Great Graphic: Bunds and the Euro

There are two separate by related developments that are lifting the euro to its best level in three-months against the US dollar.   

First, the US economy is off to a disappointing start to Q2 after the economy appears to have contracted by around 1% annualized pace in Q1. The strong bounce back after the contraction in Q1 14 has thus far not materialized.   
The unemployment rate may be falling faster than the Federal Reserve had anticipated.  This has been the case since almost the start of the recovery.  However, the FOMC will likely find itself in the difficult position of having to downgrade its growth forecasts for the year at its June update.  The central tendency of Fed's forecast was for growth to be 2.5% this year.   

For the sake of the argument, let's assume that the contraction in Q1 is offset in full by the recovery in Q2.  That means that the economy would need to grow by 5% in the second half to achieve the Fed's forecast. The US grew by an average (annualized) quarterly pace of 4.8% in Q2 and Q3 last year.  That was the fastest since H2 03.    The risk is that the Fed's forecast for this year is revised below 2%.  This may leave it in a better position to raise its forecast at the September meeting, for which we still have not been persuaded that April data rules out lift-off in four months.  

One of the questions this raises is about the underlying growth rate of the US economy.   Fed Chair Yellen noted that with lower growth forecasts announced in March that the Fed was still expecting the economy to grow above trend.  Among other things, this means that the slack in the labor market would continue to be absorbed.   

Trend growth is determined by two variables.  The growth of the workforce and its productivity. Both are notoriously difficult to measure.  Demographic shifts typically are the driver of the growth of the workforce.  Many economists assume around 1% annual growth in the workforce. Productivity is considerably more difficult to measure, especially in the service sector.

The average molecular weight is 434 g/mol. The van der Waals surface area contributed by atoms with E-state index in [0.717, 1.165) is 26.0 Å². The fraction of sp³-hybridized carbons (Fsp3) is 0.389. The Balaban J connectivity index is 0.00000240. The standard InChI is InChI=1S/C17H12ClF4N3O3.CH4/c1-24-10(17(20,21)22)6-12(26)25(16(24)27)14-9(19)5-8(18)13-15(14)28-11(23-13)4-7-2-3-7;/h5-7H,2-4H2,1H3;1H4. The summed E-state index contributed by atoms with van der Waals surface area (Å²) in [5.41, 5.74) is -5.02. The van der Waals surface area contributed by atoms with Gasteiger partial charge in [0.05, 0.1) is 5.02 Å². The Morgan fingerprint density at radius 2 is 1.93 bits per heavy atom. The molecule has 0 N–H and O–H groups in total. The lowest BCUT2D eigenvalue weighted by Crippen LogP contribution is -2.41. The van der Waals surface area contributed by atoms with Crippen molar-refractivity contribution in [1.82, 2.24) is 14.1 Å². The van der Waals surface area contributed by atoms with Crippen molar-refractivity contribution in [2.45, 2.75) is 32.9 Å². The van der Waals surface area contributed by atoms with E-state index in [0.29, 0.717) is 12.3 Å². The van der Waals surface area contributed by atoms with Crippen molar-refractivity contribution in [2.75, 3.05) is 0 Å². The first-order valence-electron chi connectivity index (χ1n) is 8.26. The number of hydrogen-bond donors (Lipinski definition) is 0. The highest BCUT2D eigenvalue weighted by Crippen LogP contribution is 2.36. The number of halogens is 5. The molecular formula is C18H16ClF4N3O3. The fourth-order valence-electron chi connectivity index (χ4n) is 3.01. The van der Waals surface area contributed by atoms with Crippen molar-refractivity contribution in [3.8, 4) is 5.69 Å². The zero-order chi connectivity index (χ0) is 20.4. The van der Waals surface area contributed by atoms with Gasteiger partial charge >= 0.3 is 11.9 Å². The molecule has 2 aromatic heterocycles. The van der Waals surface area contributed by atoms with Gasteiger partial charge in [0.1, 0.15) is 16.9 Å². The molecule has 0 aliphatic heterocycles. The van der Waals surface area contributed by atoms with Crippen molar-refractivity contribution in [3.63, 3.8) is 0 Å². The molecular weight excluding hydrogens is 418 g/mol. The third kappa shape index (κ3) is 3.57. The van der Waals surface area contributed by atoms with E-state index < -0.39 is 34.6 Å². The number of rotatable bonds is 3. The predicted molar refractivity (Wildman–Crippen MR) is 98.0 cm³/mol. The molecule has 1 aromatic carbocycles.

The government's data shows that over the last five years, productivity growth has averaged about 0.7%. Over the last three years, the average has been 0.6%.   This simple exercise warns that trend growth may be 1.5%-1.7%.  Ironically, the faster improvement in the labor market than the Fed had expected has weighed on productivity growth.  

The second key development has been the dramatic rise in German bund yields.  The spark may have been signs that the deflation threat had eased.  The dramatic rally in European bonds was partly a function of anticipated (and then real) ECB buying, but it was also a function of anticipation that deeper deflation pressures would emerge.  The extensive market positioning fanned the spark into a flame that burned the bond bulls globally.  

The lack of liquidity may have helped exacerbate the move.  By "lack of liquidity"   we mean conditions in which small transactions can have a disproportionate impact on prices.  This ought not to be confused with volume.  The diminished liquidity is arguably a function of QE and financial institutions adopting to the new regulatory environment, 

This Great Graphic, composed on Bloomberg, shows three time series.  The white line shows the premium the US offers over Germany on 10-year bonds.  It peaked at 190 bp on March 11.  The green line is the euro.  It bottomed on March 16 near $1.0460.   The yellow line is the yield of the 10-year German bund.  It bottomed on April 17 just below 5 bp.   While maybe the initial recovery in the euro was spurred by shift in market sentiment around the March 18 FOMC statement and forecasts, the more recent fuel appears to have been the rise in German yields.  

This suggests that until bunds stabilize, the euro recovery may persist.  Today the German bund yield returned to last week's high near 77 bp.  The yield had fallen toward 50 bp at the start of the week.  Whatever improvement in the technical indicators that this fostered has now been reversed. There is no compelling technical evidence that the high water mark for the German 10-year yield is in place.  










Great Graphic: Bunds and the Euro Great Graphic:  Bunds and the Euro Reviewed by Marc Chandler on May 14, 2015 Rating: 5
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